Oh. My. Word.
The Gerotek Vehicle Testing Facility, west of Pretoria, has a dedicated rally test track. However, this track will kill any normal production vehicle if you attempt to drive it at high speed. It is rough, rocky and rutted. Something from a mechanical nature is bound to disintegrate in spectacular fashion. We first went for a blast around that rally track with Gary in his rally bakkie. The Amarok was due to head to Botswana for the gruelling Toyota 1000 Desert Race a day after our test, so he was – surprisingly – not so keen for some overeager, Nasser Al-Attiyah-wannabe to drive his R4 million race vehicle on this rough track. The first thing that hits you is the noise emitted by the five-cylinder engine. Damn, it sounds fine. Having grown up in the times when Sarel van der Merwe and Geoff Mortimer in the Audi quattros took on the likes of Nic de Waal (VW Passat Turbo) and Hannes Grobler (Nissan Skyline Turbo), that unique five-cylinder burble, well, it is just grand.
Next, Gary hooks first gear, depresses the clutch, and off we go. Oh. My. Word. The sound of this Amarok! Baaarp-baaarp-baaarp-baaarp-baaarp-baaaaaaaaaaaarp. The unique turbo whistle – as excess pressure was released – when changing gears from the original Quattro is missing, but the rest of the sound track is all there. There’s so much torque and power, and the gear ratios are so short… the racing bakkie just blasts through the gears. In no time we are in sixth gear, and hurtling towards a rather large jump. Air. Air. More air. Land, smoothly. And off we go in sixth gear again, as fast as this (fast) Amarok can run. A corner comes up. There’s a corner… oh my lord, he’s not seen the corner! He’s not seen the… Gar… ahhhhhhhh! I’m going to die! I’m… dying! Wait, that beautiful sound is still there. The five-cylinder engine. Baaarp-baaarp. We’re still alive! And we’re still driving way too fast!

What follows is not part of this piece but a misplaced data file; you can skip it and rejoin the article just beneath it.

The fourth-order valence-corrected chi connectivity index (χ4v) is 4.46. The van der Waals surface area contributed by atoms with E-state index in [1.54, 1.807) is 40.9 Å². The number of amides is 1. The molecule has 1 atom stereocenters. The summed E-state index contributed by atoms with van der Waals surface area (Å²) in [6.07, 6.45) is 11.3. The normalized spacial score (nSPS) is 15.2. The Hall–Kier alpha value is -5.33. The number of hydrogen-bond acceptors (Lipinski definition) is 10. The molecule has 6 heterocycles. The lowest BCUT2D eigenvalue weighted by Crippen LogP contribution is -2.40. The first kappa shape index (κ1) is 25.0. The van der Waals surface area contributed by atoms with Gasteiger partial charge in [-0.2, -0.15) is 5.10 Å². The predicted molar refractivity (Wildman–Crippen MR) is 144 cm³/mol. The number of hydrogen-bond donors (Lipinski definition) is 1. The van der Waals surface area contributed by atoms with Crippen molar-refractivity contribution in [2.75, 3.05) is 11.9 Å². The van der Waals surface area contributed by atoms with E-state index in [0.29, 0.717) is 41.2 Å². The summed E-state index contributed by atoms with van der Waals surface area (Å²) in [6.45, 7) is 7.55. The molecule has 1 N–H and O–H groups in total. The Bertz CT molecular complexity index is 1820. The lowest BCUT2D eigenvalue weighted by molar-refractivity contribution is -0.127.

Another corner looms. We somehow get through it. Another jump appears on the horizon. We hit it in sixth gear and fly, and fly, and land. Smoothly. The rest of the lap is a haze of ruts and corners, rocks, jumps, and the beautiful baaarp-baarp-baarp from the Audi engine. We finally stop in front of the Atlas Copco service truck. I get out, doing my best to remain steady on my feet, a nonchalant smile planted on my face. “How was that?” someone asks. “Ag, you know, it was… okay,” I manage. Damn, I’m just not cut out to be a passenger. Especially not a passenger in a 300kW VW Amarok rally bakkie.
Oh! This is so nice!
Time for Gary to go a little bit more civilised, and drive the Amarok V6 4Motion. On the road. But first, a strange bit of trivia. Gary’s daily drive is a new BMW X5. But he doesn’t actually drive it; he has a full-time driver who carts him between his home and the office, and to meetings. And yet he drives like a man possessed in his rally car? Golly! Anyway, back to the business at hand: the Amarok V6. Gary slides in behind the steering wheel, and gets comfy in the leather seat. He checks out the cabin first. “This reminds me of the VW Touareg,” he says of the interior layout. “When I was shopping for a new SUV I nearly bought a Touareg, but eventually went for the X5. I tell you what, if you consider this cabin is like an SUV, and the practicality of the ‘bak’ added to the deal, this bakkie would definitely have been near the top of my shopping list. He starts the engine, shifts the eight-speed automatic gearbox to Drive, and off we go. “Nooo,” he starts. “Nooo!